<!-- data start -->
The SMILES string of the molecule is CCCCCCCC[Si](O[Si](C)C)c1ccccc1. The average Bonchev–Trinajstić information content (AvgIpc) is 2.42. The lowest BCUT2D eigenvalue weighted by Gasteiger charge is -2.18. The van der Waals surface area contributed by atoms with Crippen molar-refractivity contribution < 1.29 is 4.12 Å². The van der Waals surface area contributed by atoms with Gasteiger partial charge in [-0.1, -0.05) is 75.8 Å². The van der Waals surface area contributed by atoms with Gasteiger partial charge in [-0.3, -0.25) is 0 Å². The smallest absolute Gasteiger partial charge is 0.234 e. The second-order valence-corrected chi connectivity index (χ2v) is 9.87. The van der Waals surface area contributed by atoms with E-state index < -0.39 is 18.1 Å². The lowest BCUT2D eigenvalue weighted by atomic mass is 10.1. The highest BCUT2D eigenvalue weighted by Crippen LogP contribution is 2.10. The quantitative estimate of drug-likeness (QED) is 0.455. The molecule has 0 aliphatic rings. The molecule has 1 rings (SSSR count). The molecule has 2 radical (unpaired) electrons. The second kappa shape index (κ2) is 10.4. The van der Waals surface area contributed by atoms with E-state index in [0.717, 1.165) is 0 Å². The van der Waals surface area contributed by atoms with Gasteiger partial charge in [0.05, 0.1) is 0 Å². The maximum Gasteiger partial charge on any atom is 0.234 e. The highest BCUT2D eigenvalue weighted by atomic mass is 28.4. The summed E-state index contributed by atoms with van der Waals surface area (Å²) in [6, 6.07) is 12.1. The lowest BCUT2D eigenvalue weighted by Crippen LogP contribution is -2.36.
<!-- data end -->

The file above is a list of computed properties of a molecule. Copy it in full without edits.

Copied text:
The SMILES string of the molecule is CCCCCCCC[Si](O[Si](C)C)c1ccccc1. The average Bonchev–Trinajstić information content (AvgIpc) is 2.42. The lowest BCUT2D eigenvalue weighted by Gasteiger charge is -2.18. The van der Waals surface area contributed by atoms with Crippen molar-refractivity contribution < 1.29 is 4.12 Å². The van der Waals surface area contributed by atoms with Gasteiger partial charge in [-0.1, -0.05) is 75.8 Å². The van der Waals surface area contributed by atoms with Gasteiger partial charge in [-0.3, -0.25) is 0 Å². The smallest absolute Gasteiger partial charge is 0.234 e. The second-order valence-corrected chi connectivity index (χ2v) is 9.87. The van der Waals surface area contributed by atoms with E-state index < -0.39 is 18.1 Å². The lowest BCUT2D eigenvalue weighted by atomic mass is 10.1. The highest BCUT2D eigenvalue weighted by Crippen LogP contribution is 2.10. The quantitative estimate of drug-likeness (QED) is 0.455. The molecule has 0 aliphatic rings. The molecule has 1 rings (SSSR count). The molecule has 2 radical (unpaired) electrons. The second kappa shape index (κ2) is 10.4. The van der Waals surface area contributed by atoms with E-state index in [0.717, 1.165) is 0 Å². The van der Waals surface area contributed by atoms with Gasteiger partial charge in [0.05, 0.1) is 0 Å². The maximum Gasteiger partial charge on any atom is 0.234 e. The highest BCUT2D eigenvalue weighted by atomic mass is 28.4. The summed E-state index contributed by atoms with van der Waals surface area (Å²) in [6, 6.07) is 12.1. The lowest BCUT2D eigenvalue weighted by Crippen LogP contribution is -2.36.